By now, hopefully Jill Lepore’s excellent takedown on The Innovator’s Dilemma (“What the Gospel of Innovation Gets Wrong”) has entered the public consciousness, at least among those who care about such issues. For those who don’t, it’s an immensely popular business book that essentially proposes that established companies will get overtaken by upstarts selling worse quality and cheaper products at a lower margin. In Clayton Christensen’s reckoning, the author of The Innovator’s Dilemma, these upstarts then slowly devour a company from the bottom up, starting with the lowest-margin and moving to the highest-margin items.
This, Christensen posits, is a scientific fact. He mentions in his defense of the book in Bloomberg Businessweek (“Clayton Christensen Responds…”) that a Tuck Business School professor improved this theory mathematically, as if the theory was like Newton’s laws just waiting for Einstein to develop relativity.
Unfortunately, what Mr. Christensen doesn’t seem to understand is that scientific theories must not only be supported rigorously (which, as Ms. Lepore points out extensively, is hardly true for The Innovator’s Dilemma) but it must be falsifiable. Any scientific theory that can survive an onslaught of contrary facts by simply evading them, as Christensen does by loosening his definitions of established companies, upstarts (which he calls “entrants”), and even success and failure, is hardly a theory at all. It’s no more so a theory than the natural health industry’s focus on “removing toxins” is.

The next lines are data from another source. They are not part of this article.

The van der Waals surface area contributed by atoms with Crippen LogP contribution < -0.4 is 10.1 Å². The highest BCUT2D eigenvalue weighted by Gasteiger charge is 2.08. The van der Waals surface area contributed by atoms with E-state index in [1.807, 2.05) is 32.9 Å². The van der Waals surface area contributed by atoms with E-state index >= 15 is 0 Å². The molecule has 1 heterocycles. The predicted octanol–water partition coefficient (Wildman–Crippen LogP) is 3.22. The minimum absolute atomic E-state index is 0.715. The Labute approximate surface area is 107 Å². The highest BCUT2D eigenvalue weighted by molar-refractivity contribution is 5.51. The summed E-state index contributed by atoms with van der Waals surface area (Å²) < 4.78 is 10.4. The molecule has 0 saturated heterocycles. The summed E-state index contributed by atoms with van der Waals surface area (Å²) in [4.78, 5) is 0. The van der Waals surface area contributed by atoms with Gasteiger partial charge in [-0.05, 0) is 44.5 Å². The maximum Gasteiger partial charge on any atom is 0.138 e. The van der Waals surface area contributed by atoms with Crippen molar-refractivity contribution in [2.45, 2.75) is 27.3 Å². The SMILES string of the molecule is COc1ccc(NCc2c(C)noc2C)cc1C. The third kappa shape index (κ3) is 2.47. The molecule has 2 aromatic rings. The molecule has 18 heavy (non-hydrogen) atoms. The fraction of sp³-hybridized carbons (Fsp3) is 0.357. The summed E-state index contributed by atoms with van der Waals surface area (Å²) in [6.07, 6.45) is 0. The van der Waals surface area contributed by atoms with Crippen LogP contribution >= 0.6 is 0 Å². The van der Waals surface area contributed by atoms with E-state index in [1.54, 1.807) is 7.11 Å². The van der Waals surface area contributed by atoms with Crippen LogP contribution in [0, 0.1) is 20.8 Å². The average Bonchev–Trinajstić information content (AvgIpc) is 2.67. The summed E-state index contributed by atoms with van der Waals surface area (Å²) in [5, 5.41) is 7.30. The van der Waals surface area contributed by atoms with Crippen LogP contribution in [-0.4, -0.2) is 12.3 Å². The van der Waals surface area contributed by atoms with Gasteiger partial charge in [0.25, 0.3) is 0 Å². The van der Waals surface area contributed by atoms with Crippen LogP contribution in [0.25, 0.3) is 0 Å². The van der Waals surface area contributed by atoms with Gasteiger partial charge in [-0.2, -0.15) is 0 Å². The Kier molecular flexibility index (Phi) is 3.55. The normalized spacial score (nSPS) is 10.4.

But I don’t want to spend this post attacking The Innovator’s Dilemma, especially as Ms. Lepore has done such an excellent job already. Rather, I’d like to examine the consequences of this felling of a giant. I don’t mean the consequences for Christensen and his status as “the Number One Management Thinker in the World”, as his website triumphs (Christensen’s Homepage), nor his undoubtedly impressive annual paycheck. Given the slipperiness of the theory, it would be positively embarrassing if the prime promoter weren’t just as slippery, or just as able to keep up his speaking fees.